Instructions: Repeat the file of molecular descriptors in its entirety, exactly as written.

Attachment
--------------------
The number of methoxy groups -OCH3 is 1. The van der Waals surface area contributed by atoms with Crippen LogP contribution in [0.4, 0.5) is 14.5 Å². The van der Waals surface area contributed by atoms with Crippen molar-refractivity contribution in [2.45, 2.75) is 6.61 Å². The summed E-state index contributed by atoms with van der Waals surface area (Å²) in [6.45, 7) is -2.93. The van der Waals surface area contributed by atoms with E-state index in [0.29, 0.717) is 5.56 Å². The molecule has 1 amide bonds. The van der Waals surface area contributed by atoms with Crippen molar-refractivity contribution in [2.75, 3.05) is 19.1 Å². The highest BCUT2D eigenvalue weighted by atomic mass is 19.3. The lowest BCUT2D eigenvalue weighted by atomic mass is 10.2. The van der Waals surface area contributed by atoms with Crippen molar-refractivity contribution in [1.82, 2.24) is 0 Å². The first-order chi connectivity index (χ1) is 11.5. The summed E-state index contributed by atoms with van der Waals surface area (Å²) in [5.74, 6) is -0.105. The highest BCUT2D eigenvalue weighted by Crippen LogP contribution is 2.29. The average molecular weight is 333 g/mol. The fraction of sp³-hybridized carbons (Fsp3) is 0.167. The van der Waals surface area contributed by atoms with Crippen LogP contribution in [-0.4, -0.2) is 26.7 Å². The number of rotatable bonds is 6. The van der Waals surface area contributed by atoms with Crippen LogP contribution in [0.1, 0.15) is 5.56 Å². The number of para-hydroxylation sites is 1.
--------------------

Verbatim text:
The number of methoxy groups -OCH3 is 1. The van der Waals surface area contributed by atoms with Crippen LogP contribution in [0.4, 0.5) is 14.5 Å². The van der Waals surface area contributed by atoms with Crippen molar-refractivity contribution in [2.45, 2.75) is 6.61 Å². The summed E-state index contributed by atoms with van der Waals surface area (Å²) in [6.45, 7) is -2.93. The van der Waals surface area contributed by atoms with E-state index in [0.29, 0.717) is 5.56 Å². The molecule has 1 amide bonds. The van der Waals surface area contributed by atoms with Crippen molar-refractivity contribution in [2.75, 3.05) is 19.1 Å². The highest BCUT2D eigenvalue weighted by atomic mass is 19.3. The lowest BCUT2D eigenvalue weighted by atomic mass is 10.2. The van der Waals surface area contributed by atoms with Crippen molar-refractivity contribution in [1.82, 2.24) is 0 Å². The first-order chi connectivity index (χ1) is 11.5. The summed E-state index contributed by atoms with van der Waals surface area (Å²) in [5.74, 6) is -0.105. The highest BCUT2D eigenvalue weighted by Crippen LogP contribution is 2.29. The average molecular weight is 333 g/mol. The fraction of sp³-hybridized carbons (Fsp3) is 0.167. The van der Waals surface area contributed by atoms with Crippen LogP contribution in [-0.4, -0.2) is 26.7 Å². The number of rotatable bonds is 6. The van der Waals surface area contributed by atoms with Crippen LogP contribution in [0.1, 0.15) is 5.56 Å². The number of para-hydroxylation sites is 1.